Today is the twentieth anniversary of the North American Free Trade Agreement (NAFTA) coming into force. Ever since its enactment, NAFTA has become of a lighting rod of controversy in trade policy. Was NAFTA a pioneering step in economic development or has NAFTA truly created a giant sucking sound?
Before jumping into the question, a little background information. NAFTA was a trilateral trade agreement between the United States, Canada, and Mexico to create a trade bloc amongst the three nations. As I pointed out a few months ago when discussing "free trade agreements," it would be more accurate to call NAFTA a preferential trade agreement. The primary goal of NAFTA was to eliminate tariffs between the participating nations, although the agreement includes a plethora of provisions.
One of the arguments used against NAFTA is that it has caused a loss of American jobs. The Left-leaning Economic Policy Institute (EPI) found that NAFTA has caused larger trade deficits and a net loss of 682,900 jobs. If there is to be a true loss in jobs that is so overwhelming that overall job creation cannot outpace it, it would show up in the employment statistics. Taking a look at Bureau of Labor Statistics data, that is not the case. According to the Office of the U.S. Trading Representative, employment rose 24 percent from 1994 to 2007, and the average unemployment rate during that time was 5.1 percent (See the USTR's fact sheet dispelling other NAFTA myths). The Cato Institute is able to astutely refute EPI's analysis by pointing out that a) trade creates jobs through exports [see above], and b) 682,900 jobs over a 20-year period (i.e., about 40,000 per annum) is infinitesimally small compared to the 15 million jobs that are created and destroyed every year.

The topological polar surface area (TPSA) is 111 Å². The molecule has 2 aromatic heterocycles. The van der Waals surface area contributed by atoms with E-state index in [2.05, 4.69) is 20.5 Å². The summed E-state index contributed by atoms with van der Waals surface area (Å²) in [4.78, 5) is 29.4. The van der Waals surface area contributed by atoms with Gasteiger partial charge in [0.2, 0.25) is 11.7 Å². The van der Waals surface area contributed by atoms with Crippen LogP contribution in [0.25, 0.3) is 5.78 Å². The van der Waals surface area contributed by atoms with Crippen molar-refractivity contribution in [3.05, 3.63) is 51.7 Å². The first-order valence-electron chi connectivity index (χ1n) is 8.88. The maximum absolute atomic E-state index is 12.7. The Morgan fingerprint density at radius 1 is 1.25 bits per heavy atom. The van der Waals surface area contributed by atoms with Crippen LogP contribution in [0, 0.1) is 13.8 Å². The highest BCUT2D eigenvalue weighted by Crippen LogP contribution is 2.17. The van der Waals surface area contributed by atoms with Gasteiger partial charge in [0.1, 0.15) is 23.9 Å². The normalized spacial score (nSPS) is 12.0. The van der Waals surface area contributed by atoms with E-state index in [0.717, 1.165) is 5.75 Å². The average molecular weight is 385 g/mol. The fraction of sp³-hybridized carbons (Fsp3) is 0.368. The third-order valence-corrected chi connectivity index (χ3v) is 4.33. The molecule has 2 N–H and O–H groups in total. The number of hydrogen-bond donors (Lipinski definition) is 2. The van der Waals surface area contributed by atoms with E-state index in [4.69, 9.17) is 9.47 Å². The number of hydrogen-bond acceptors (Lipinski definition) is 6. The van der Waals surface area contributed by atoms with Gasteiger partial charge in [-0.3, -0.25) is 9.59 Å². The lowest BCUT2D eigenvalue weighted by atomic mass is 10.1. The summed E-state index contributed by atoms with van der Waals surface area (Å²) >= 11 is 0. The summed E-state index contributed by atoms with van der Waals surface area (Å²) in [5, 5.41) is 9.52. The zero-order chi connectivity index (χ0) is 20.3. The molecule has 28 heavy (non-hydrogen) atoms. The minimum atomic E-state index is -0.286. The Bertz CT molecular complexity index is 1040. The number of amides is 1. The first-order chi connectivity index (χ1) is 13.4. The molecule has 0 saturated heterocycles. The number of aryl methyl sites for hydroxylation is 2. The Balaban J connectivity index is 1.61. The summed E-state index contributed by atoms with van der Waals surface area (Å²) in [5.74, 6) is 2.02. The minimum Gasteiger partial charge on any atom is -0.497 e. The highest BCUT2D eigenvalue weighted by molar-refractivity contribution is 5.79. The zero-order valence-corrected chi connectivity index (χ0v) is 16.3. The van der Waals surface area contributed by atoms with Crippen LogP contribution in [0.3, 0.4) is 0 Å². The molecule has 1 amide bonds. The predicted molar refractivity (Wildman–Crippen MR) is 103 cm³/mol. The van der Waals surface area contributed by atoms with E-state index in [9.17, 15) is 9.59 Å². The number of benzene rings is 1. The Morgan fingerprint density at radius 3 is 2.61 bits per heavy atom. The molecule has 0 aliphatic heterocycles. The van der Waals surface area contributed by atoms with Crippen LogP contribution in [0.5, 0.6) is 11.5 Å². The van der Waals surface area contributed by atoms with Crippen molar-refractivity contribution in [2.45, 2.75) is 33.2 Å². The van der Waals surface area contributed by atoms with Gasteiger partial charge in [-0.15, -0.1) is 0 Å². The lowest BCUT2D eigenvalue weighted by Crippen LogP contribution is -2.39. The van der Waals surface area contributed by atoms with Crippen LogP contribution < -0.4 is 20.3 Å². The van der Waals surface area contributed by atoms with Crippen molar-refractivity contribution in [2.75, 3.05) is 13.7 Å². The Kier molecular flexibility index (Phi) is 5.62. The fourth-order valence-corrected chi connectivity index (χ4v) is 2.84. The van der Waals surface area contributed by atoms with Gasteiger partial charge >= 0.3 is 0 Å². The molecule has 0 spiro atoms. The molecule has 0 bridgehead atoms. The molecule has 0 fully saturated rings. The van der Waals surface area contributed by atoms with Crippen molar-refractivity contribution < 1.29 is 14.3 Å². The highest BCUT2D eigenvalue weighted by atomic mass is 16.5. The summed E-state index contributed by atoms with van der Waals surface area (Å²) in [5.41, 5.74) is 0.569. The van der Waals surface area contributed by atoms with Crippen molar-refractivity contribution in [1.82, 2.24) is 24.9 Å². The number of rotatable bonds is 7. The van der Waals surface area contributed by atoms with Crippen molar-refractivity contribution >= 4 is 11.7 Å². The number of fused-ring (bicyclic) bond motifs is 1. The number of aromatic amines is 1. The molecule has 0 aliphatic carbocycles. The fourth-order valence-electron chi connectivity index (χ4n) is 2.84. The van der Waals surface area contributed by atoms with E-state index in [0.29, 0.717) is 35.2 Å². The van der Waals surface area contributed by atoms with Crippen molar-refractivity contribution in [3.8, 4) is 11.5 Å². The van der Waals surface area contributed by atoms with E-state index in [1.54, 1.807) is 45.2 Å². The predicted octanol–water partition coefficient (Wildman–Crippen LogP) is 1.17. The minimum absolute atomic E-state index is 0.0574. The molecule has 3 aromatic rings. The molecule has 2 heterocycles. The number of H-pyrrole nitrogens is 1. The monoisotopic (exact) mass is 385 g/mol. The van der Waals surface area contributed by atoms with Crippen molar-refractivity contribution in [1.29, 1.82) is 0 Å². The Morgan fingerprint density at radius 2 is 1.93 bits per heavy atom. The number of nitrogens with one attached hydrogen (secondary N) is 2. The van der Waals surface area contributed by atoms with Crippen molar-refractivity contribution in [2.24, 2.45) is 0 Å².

Opponents tend to complain that NAFTA caused the downfall of the manufacturing sector (e.g., depressed wages, lowered employment). In reality, the manufacturing sector has become more productive and less labor-intensive over time (Economic Report of the President, 2013, Table 51-B), i.e., there is a structural shift in the American economy. There was also concern about the Mexican farmers that were allegedly dislocated by NAFTA. However, the farm subsidies, combined with the removal of tariffs, translated into Mexican farmers being displaced because they couldn't compete with the subsidized exports. The displacement of Mexican farmers was more of an issue of Big Government subsidizing Big Agriculture than anything else. As a side note, any decrease in real wages in Mexico was due to the peso crisis of 1994, not NAFTA.
In spite of whatever flaws I can find with preferential trade agreements, trade between the three countries has increased. As the Congressional Budget Office pointed out back in 2003, NAFTA was not going to have a huge impact on the American economy because trade with Canada and Mexico is a small component of America's GDP. Opponents like to bring up increased trade deficits, but those are more due to China's ascension into the World Trade Organization. As the Congressional Research Service (CRS) illustrated in its report on the 20th anniversary of NAFTA, Canada already had a preferential trade agreement with the United States prior to NAFTA, which is to say (p. 18-20) that it had moderately positive impacts. Ultimately, the one who had the largest relative gains was Mexico's economy (CRS, p. 15; IMF, 2012).
Canada and Mexico are not America's competition; they are valuable trading partners. NAFTA has engendered increased trade, increased price-level synchronization, and more integrated markets (e.g., the U.S. Department of Agriculture shows greater integration of the agricultural market between the three countries with NAFTA), as the International Monetary Fund (p. 97) illustrates, as well as the U.S. Chamber of Commerce in its report on NAFTA. In spite of whatever flaws NAFTA might have (e.g., increased trade deficits that help perpetuate America's long-term debt issues, continued trade regulations not related to tariffs, environmental and labor regulations unrelated to trade), the American government should pursue more liberalized trade, not less.
May 12, 2014 addendum: Here is a policy report by the Peterson Institute of International Economics outlining the overall benefits of "NAFTA at 20."